The Labor Market Effects of Opening the Border: New Evidence from Switzerland
Andreas Beerli and Giovanni Peri, 2015.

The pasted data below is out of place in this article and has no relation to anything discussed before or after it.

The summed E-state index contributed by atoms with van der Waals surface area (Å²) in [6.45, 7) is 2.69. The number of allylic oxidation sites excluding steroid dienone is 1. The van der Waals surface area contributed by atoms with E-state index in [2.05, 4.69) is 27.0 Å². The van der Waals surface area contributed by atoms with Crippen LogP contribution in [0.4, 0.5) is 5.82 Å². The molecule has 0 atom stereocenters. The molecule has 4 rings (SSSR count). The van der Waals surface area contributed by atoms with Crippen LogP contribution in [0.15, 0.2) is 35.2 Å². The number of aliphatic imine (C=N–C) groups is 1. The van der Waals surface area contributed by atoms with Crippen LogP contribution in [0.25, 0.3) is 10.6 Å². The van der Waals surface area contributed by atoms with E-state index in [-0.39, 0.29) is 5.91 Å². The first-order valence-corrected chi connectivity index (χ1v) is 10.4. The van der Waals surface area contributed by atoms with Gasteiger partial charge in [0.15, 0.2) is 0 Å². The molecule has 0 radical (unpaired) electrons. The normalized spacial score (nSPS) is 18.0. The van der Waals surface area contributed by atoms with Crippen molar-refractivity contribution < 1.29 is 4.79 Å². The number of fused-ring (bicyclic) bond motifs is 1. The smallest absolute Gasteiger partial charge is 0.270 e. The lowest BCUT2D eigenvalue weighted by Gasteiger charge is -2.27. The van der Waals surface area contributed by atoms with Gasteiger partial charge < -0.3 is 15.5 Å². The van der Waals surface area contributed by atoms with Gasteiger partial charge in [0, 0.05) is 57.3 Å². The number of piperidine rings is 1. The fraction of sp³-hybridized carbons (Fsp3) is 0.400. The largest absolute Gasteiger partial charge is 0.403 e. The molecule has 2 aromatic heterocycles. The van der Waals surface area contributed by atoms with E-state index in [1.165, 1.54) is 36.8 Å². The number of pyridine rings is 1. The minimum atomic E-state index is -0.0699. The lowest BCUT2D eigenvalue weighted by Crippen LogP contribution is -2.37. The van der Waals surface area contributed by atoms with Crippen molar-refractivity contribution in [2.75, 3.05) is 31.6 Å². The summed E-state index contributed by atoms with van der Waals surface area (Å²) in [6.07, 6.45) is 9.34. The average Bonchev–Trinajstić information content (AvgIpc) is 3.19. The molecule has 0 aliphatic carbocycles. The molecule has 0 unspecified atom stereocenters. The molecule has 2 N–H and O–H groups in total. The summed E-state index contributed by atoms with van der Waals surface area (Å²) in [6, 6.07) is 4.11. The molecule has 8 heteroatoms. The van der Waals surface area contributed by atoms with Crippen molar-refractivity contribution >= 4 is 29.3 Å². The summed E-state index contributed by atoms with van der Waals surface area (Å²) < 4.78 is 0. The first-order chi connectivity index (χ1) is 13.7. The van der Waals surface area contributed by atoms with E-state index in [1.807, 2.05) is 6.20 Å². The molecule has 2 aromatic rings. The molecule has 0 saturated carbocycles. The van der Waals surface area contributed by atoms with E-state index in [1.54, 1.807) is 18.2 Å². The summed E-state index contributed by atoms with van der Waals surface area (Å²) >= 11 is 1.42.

Between 1999 and 2007 Switzerland opened its labor markets to immigrants from the European Union (EU), fully liberalizing access by 2007. The timing of this labor market liberalization differed by geography, however. In particular, cross-border workers, who constituted more than half of EU immigrants, were allowed free-entry into the border region (BR), but not the non-border region (NBR), already in 2004. In this paper, we exploit the different timing of these policies in a difference-in-difference approach and estimate the effects of the policy changes on the inflow of new immigrants and on native labor market outcomes such as wages and employment by comparing the BR and NBR. We find that opening the border to EU immigrants increased their presence by 4 percent of employment, and this had no significant impact on average native wages and employment. Decomposing the effect between skill groups we find that immigrants complemented highly educated native workers, while they displaced middle educated workers and had no effect on less educated.